He will learn to develop new skills, since he will start to see through meditation ways to improve his life. It is not too late he says. I can still return to school and study to become a scientist or researcher and develop the skills I need to be a successful person.

He continues to explore. As he explores his inner being, he starts to recall additional details from his experiences, learning, and sees clearly what steps he has to take to start up the career that satisfies his soul.

When you follow dreams, make sure these dreams are reality-based and are something you want to make your reality. Sit down and meditate often to explore your dreams and when you see that these dreams will make you happy, make them come true by developing new skills and learning to make it.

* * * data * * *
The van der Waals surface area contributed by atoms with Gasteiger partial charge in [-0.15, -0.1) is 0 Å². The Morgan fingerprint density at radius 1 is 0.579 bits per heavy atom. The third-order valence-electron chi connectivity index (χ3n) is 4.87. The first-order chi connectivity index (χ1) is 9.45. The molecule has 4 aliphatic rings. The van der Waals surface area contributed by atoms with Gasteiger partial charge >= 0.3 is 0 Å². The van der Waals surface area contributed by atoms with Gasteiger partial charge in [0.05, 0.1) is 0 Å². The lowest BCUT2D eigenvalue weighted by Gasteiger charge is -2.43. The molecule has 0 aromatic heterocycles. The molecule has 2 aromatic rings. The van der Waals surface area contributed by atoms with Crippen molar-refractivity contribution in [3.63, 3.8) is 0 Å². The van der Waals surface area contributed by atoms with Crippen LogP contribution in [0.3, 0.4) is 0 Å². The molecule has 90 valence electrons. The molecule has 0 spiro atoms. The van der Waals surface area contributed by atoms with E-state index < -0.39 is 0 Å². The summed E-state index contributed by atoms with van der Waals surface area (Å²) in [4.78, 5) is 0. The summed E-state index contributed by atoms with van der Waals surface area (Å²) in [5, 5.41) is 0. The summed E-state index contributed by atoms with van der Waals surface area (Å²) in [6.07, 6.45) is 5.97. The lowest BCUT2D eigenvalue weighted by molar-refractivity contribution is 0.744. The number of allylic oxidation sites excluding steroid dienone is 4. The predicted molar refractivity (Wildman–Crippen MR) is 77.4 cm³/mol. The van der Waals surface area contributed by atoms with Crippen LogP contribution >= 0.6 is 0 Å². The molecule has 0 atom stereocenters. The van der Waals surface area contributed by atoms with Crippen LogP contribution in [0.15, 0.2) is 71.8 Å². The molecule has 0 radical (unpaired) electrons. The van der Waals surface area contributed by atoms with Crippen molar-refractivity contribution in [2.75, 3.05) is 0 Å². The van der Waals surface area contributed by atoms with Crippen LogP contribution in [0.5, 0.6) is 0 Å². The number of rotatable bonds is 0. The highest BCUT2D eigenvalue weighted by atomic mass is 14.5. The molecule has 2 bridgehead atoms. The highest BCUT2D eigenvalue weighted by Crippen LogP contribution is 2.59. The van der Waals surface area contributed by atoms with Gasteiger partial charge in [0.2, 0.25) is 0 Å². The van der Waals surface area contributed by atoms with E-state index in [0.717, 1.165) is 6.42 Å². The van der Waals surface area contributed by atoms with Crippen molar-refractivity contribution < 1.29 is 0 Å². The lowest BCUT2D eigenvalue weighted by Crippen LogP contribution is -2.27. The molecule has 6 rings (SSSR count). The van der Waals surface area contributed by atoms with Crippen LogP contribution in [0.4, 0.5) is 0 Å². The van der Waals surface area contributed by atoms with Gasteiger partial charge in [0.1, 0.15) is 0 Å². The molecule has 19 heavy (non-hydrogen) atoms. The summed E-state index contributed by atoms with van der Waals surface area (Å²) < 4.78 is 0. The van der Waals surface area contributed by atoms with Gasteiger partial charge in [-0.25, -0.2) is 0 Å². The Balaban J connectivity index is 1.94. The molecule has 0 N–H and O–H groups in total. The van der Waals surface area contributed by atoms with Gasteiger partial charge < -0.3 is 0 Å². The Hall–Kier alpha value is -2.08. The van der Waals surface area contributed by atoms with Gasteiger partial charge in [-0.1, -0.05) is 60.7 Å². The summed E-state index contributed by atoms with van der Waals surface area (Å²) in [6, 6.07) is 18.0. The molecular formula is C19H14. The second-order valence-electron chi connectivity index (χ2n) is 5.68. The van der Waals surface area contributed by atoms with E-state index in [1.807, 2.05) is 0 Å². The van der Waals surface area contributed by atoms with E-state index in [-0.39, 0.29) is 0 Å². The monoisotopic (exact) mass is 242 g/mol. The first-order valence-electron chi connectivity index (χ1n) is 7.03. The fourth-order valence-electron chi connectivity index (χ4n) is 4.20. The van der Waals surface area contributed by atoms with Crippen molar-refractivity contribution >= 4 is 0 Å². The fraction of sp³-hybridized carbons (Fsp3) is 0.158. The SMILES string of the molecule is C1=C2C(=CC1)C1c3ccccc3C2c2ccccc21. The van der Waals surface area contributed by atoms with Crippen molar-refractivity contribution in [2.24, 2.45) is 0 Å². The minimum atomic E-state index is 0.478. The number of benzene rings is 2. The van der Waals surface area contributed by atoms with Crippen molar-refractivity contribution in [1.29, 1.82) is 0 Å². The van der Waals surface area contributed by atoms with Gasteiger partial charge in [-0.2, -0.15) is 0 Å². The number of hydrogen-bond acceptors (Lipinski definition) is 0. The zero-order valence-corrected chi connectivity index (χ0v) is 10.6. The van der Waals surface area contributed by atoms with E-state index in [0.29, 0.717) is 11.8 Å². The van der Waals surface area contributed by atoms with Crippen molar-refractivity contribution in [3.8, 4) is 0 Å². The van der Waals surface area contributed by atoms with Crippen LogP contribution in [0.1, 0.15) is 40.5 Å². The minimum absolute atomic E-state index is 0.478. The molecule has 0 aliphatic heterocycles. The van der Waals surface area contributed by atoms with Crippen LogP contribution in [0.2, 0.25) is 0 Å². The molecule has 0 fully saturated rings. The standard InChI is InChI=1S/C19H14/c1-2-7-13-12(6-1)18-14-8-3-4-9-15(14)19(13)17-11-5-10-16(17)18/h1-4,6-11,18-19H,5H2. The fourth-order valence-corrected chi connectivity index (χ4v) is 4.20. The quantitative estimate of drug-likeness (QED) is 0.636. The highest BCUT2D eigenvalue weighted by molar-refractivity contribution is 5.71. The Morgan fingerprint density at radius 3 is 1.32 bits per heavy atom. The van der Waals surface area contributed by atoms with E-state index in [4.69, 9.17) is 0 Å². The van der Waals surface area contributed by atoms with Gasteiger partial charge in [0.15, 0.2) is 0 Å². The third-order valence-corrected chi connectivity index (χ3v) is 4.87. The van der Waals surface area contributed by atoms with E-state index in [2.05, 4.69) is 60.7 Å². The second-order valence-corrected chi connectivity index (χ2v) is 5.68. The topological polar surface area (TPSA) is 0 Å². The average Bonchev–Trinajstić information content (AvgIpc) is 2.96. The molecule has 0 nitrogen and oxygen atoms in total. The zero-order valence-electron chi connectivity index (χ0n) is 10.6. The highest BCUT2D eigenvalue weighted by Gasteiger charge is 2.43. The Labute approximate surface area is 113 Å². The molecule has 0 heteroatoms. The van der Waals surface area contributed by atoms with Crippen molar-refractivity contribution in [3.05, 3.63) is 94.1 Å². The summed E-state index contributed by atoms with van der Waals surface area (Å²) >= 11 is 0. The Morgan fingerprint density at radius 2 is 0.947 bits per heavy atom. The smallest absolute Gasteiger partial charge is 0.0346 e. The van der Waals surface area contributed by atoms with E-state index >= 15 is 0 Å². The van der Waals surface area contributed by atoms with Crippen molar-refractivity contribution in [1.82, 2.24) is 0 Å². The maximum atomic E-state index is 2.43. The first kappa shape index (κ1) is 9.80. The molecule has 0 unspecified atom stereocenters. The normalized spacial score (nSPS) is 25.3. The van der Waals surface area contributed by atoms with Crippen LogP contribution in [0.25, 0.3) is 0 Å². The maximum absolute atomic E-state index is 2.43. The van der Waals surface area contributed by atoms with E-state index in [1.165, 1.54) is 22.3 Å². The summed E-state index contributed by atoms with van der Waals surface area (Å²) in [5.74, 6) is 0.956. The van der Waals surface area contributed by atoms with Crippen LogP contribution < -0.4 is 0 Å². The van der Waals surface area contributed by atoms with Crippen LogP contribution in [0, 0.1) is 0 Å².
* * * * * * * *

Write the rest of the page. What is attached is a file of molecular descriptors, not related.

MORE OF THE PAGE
What's New?
Zen Mind Body Class Starting March 12-April 12, 4-Week Stress Management and Pain Control Class.
This workshop offers valuable insight into how stress profoundly affects our physical, mental and emotional states. Learn how you can control your inner stress by controlling your daily perceptions, thoughts and actions. Feel the instant uplifting rewards that deep relaxation, affirmation, visualization and self -awareness can bring.
General Information

  • A certificate is awarded for each workshop.
  • Comfortable clothing is suggested.
  • Our approach is very “hands on” and includes practice of the techniques taught.
  • Registration in all workshops is limited to no more than 12 participants to allow for individual attention.
  • Includes Healing You Audio Program
Contact Diane Whitfield
919-489-6100 email